As it gets hotter outside, employers should consider how best to protect their employees from work-related heat illness.  Thousands of workers fall victim to heat illness each year, and, tragically, many die from heat exposure at work.

Over the past several years, OSHA has significantly increased its focus on protecting employees from succumbing to heat illness.  Most recently, the agency has released a heat safety tool, available in both English and Spanish, which can be downloaded on an iPhone or Android device.  Employers can and should take advantage of this free app, which calculates the heat index for the worksite and displays a risk level to outdoor workers.  The app also provides a list of the measures that should be taken at that risk level to protect workers from developing heat illness.

Although all employers should be vigilant about protecting their employees from heat illness, employers whose employees spend most of the summer working outdoors (such as those in the construction, trade, transportation and utilities, agriculture, building and grounds maintenance, landscaping services, and support activities for oil and gas operations industries) should be particularly cautious.  Employers should have a heat illness prevention plan in place and ensure that their employees fully understand the dangers of heat illness and how to avoid it.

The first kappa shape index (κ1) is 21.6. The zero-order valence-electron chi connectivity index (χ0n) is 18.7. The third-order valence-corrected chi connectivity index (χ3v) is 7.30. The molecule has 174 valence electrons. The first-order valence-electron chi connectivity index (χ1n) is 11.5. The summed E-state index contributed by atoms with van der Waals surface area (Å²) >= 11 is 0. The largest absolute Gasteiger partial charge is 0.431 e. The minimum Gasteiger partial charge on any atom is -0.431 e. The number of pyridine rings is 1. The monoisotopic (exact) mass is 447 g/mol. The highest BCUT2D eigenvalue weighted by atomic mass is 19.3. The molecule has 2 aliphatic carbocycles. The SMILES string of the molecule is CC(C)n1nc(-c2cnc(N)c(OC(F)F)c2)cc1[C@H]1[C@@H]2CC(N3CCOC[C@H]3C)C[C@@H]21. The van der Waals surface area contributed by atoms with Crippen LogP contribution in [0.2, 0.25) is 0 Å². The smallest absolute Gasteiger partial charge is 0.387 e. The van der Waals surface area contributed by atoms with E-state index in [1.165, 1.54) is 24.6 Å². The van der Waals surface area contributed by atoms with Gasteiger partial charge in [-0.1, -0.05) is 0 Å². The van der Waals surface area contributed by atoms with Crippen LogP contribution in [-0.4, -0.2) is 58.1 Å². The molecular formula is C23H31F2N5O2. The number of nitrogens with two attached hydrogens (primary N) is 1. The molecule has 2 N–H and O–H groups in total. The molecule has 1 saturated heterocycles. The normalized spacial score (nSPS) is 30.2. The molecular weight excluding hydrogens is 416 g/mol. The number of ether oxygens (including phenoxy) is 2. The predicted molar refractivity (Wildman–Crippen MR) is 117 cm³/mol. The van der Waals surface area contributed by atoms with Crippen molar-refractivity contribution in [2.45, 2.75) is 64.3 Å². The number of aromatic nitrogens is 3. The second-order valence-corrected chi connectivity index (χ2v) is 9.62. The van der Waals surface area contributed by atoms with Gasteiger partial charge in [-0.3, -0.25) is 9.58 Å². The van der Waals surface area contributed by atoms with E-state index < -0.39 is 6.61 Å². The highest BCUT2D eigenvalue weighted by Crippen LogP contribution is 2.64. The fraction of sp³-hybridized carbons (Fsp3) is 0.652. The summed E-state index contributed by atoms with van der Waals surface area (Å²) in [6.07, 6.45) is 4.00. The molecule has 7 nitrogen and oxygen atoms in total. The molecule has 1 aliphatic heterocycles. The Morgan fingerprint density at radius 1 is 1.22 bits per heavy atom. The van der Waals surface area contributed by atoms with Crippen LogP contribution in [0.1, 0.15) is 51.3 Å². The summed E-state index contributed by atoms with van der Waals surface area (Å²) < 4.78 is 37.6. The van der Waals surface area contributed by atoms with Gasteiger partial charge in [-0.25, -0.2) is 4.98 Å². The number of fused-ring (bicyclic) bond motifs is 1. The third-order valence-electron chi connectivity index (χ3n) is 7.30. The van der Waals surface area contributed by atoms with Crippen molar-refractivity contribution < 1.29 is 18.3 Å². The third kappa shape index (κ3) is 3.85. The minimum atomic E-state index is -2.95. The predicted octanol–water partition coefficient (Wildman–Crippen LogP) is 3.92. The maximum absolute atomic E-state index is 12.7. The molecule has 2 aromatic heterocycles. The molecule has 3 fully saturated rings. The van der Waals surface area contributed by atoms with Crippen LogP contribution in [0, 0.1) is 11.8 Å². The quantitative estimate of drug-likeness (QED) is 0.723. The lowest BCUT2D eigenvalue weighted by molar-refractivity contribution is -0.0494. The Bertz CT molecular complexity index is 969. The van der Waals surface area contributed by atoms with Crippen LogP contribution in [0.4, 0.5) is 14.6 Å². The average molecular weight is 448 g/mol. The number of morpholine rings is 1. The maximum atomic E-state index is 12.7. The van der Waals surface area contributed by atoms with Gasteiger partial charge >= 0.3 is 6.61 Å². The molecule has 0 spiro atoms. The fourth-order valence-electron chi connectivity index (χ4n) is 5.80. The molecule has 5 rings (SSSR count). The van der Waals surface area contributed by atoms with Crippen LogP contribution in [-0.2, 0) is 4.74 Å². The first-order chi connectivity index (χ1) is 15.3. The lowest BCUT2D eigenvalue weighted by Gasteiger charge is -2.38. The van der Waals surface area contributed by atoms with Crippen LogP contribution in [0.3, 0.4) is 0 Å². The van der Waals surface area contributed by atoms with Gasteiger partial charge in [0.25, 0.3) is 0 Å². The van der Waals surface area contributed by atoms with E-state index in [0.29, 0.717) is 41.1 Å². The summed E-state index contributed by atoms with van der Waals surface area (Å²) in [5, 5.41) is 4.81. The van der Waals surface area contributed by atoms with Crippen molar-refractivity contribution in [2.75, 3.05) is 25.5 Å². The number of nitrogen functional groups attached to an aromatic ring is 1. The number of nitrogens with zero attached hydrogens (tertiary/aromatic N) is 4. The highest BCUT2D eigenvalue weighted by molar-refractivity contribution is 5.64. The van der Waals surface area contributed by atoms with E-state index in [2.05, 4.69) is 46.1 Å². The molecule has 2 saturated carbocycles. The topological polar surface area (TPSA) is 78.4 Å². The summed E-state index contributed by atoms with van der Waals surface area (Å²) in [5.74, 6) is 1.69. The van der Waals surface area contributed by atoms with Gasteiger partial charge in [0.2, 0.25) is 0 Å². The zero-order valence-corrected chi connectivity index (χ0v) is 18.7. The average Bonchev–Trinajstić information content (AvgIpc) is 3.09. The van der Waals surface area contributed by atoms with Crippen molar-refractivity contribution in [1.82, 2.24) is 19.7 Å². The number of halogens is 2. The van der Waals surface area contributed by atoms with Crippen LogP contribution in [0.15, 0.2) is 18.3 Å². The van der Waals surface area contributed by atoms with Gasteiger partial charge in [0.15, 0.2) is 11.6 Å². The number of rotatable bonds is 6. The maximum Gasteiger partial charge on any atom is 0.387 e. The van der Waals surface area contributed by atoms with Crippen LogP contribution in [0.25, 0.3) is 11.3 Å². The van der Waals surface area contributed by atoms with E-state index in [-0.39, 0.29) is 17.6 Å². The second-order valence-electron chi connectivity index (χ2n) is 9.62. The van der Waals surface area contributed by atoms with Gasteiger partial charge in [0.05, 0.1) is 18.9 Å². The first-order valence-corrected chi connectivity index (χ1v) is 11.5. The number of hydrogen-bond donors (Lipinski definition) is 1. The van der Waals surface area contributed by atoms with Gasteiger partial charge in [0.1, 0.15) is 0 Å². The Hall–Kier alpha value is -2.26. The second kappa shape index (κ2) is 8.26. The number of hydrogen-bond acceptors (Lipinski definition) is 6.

Although federal OSHA does not have a heat illness standard, the agency relies upon the general duty clause to issue citations for incidents involving heat illness.  Employers with worksites in California should be aware that Cal/OSHA does have comprehensive heat illness regulations in place, which have recently been enhanced, requiring employers to take many of the actions listed below—and then some—including maintaining a set of written procedures for complying with the state’s heat illness prevention standard.  Stricter regulations went into effect on May 1, 2015.

By taking just a few extra precautions, employers can significantly reduce the possibility of workers being affected by heat illness and demonstrate their commitment to worker safety.  Simple steps that every employer can take include:

  • implementing a period of acclimation into employees’ work schedules—gradually increasing the amount of time that they spend working in the heat, as well as the level of exertion;
  • making water readily available and encouraging employees to drink water at least every 15 minutes, even if they do not feel thirsty;
  • training employees on the signs of heat illness and how to respond to a heat illness emergency;
  • encouraging employees to wear a hat and light-colored clothing; and
  • encouraging employees to rest in the shade and cool down, as needed, and ensuring that they understand that they will not be reprimanded for taking such action.